B2B = Business to Business = Selling your training content to organizations for their employees to consume

Selling your content to organizations may happen inside or outside the LMS, though learners consume content inside the LMS. For example, if you sell continuing medical education to physicians, your business model could be to sell in bulk to hospitals with employee physicians vs. to the physicians directly.

Therefore, the LMS would need to support hospital client-specific "domains" populated with content purchased and the ability to create learner accounts. Hospital administrators would assign content to their physicians, identify due dates, manage email or text notifications, and report on physician training progress and completions.

The B2B LMS would also need to support bulk content purchases, vouchers, debit accounts, credit accounts, purchase orders and electronic checks to facilitate new and renewal purchases at the organization level.

Secret #3: Experiment with Packaging and Pricing

There is more than one way to price content, and there is no one correct way. The best ecommerce training organizations continually experiment with their pricing strategies, measure what works, revise, and improve.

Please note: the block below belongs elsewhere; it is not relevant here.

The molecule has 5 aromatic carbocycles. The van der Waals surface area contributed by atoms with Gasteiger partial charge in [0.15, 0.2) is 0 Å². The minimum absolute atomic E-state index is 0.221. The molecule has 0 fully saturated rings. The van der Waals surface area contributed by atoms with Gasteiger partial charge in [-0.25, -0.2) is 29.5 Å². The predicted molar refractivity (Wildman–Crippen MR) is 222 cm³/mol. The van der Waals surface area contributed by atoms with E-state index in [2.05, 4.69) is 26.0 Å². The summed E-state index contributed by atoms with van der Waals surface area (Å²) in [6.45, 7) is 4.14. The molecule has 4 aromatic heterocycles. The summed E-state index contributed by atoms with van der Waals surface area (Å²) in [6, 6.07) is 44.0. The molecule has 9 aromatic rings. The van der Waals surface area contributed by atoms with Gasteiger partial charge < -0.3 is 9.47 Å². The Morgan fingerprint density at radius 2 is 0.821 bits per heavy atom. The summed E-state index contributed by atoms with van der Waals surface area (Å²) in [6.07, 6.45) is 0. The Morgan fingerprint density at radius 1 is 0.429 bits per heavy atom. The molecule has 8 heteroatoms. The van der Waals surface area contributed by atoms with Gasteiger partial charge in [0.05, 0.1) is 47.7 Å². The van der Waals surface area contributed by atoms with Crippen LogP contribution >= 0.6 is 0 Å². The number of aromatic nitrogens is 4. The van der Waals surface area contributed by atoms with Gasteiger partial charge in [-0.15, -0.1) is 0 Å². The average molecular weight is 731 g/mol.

For example, if you always sell course by course, consider offering a bundle of courses for a discounted price, or sell a whole library of content for a flat annual fee.

The key here is to experiment. A few more popular tactics in pricing and packaging are:

  • Freemium. The "freemium" model of pricing is where you continually offer free courses and certificates of completion to any online learner and then try to sell them premium for-a-fee content.
  • Free trial. Give free access to some or all of your catalog, and by doing so, your prospects can try out the training and start paying in 14 or 30 days automatically if they find value.
  • Free assessments. Offer free skill assessments for a specific role or career path - all accountants, for example - and provide a detailed report and training recommendation plan.

Secret #4: Learn Your eCommerce Ecosystem

The ecommerce LMS is not an island. It needs to be tied to your organization's broader technology ecosystem to share business data about learners, content and business process workflow. If your organization already supports an ecommerce payment gateway, ERP or association management system (AMS), look into integrating the systems with the LMS.

Use a marketing automation tool or customer relationship management (CRM) solution to send marketing email campaigns, provide promotional discounts and measure your effectiveness. These systems will help you design your email so it's received and opened and provide you detailed progress reports on every email or campaign.